MRI reveals details in brains of transgender kids

The brain activity and structure of transgender adolescents more closely resemble the patterns typically found in the brains of their desired gender than their birth gender, according to research presented at the European Society of Endocrinology 2018 annual meeting in Barcelona, Spain.

Researchers from Belgium and the Netherlands performed MRI scans of the brains of transgender adolescents to assess activation patterns in response to androstadienone, a pheromone known to trigger gender-specific activity. They found that the brain activation pattern in transgender children was more like the pattern of boys and girls of their desired gender than the gender with which they were born. Furthermore, the brains of transgender girls demonstrated typical male activation patterns during visual and spatial memory exercises.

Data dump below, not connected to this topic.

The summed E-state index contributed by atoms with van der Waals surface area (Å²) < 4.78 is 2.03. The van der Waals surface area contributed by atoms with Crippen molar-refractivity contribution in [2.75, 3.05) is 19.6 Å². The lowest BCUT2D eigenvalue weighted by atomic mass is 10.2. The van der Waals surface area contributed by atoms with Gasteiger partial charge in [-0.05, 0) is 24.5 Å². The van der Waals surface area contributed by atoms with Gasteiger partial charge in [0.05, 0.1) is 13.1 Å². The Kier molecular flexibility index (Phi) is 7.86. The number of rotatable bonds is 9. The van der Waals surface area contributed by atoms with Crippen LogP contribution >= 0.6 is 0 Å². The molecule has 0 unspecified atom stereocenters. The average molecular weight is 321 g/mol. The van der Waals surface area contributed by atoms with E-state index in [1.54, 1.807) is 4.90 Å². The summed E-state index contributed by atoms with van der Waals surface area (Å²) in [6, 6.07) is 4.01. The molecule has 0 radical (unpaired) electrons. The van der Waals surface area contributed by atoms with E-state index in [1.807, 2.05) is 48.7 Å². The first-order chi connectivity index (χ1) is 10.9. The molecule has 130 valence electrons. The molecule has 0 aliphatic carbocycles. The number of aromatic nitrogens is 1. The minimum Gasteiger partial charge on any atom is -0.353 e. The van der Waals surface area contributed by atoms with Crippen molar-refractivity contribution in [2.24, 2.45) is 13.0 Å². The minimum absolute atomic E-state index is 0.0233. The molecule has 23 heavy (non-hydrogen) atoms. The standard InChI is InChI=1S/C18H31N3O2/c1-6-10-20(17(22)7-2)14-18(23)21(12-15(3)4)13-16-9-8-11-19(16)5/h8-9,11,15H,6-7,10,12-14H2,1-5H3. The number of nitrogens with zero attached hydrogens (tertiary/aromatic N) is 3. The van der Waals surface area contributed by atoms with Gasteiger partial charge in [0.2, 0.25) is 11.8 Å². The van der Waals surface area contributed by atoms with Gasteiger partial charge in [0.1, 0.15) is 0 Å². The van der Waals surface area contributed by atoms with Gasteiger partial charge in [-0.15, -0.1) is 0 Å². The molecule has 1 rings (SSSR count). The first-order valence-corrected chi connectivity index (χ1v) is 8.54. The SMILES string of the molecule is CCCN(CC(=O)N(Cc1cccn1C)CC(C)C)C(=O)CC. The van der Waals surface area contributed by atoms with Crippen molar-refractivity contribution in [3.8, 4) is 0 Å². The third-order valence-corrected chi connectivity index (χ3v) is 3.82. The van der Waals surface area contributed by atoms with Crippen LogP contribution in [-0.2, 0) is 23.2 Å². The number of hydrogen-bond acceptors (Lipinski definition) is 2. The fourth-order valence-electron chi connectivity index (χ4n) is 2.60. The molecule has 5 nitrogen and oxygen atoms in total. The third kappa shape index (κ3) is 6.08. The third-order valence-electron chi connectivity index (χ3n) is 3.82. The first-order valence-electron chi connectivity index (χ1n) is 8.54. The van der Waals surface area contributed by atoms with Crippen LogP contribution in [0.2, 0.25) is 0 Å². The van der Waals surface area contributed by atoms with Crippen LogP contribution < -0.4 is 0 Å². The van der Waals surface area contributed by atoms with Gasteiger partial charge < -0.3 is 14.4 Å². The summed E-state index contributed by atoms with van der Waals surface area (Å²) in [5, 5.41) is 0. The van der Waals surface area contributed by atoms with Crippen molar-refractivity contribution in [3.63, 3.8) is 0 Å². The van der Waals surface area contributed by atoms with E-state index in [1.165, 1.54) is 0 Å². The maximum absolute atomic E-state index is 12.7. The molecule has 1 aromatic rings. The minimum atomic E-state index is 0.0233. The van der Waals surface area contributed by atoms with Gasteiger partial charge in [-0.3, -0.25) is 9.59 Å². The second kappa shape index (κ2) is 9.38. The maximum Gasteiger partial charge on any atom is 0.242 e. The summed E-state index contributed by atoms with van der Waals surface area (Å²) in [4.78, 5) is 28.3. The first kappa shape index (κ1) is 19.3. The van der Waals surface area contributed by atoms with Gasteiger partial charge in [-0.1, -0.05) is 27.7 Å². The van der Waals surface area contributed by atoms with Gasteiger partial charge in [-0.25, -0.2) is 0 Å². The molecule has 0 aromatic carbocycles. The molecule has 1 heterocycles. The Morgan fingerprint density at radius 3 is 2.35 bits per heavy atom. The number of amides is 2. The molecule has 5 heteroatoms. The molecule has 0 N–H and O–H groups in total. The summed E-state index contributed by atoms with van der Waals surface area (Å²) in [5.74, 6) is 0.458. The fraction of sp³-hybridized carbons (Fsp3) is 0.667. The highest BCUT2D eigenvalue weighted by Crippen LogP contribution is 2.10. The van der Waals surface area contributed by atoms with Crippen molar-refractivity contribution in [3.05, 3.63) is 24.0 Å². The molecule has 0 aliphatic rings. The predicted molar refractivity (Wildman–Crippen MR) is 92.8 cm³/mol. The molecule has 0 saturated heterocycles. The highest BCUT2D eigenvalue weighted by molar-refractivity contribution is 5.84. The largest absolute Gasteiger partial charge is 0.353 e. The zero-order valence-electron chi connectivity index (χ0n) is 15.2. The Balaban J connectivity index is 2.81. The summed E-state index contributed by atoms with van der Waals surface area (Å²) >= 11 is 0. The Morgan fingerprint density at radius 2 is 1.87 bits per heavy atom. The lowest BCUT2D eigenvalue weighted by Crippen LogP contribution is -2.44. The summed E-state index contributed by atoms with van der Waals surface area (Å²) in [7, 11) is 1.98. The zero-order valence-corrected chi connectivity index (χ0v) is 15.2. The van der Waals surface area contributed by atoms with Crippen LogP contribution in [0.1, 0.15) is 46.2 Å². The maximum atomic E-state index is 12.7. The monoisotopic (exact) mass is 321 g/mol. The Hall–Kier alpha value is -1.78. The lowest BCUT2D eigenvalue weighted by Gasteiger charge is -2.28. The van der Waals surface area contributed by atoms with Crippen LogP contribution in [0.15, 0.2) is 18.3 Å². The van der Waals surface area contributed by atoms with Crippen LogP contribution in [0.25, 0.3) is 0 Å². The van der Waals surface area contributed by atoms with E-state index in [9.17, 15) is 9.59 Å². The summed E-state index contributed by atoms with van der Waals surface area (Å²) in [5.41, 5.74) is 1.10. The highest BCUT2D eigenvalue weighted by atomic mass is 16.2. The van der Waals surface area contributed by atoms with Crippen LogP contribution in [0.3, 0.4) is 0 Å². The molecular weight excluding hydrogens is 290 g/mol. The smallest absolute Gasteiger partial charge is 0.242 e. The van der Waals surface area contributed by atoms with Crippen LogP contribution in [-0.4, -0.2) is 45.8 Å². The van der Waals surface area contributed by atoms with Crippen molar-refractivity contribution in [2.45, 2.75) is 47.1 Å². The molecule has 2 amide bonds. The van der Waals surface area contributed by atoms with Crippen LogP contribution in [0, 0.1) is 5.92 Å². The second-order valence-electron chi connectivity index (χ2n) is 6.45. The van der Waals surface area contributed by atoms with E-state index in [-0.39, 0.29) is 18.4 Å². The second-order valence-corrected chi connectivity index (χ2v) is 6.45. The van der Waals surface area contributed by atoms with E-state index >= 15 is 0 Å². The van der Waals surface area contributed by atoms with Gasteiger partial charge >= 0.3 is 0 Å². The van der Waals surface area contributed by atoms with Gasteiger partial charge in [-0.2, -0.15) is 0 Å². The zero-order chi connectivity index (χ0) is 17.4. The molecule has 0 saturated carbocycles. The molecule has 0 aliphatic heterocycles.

The group, led by Dr. Julie Bakker from the University of Liège in Belgium, plans to continue investigating the role of hormones during puberty on brain development to help guide and improve future diagnosis and potential therapy for transgender adolescents.

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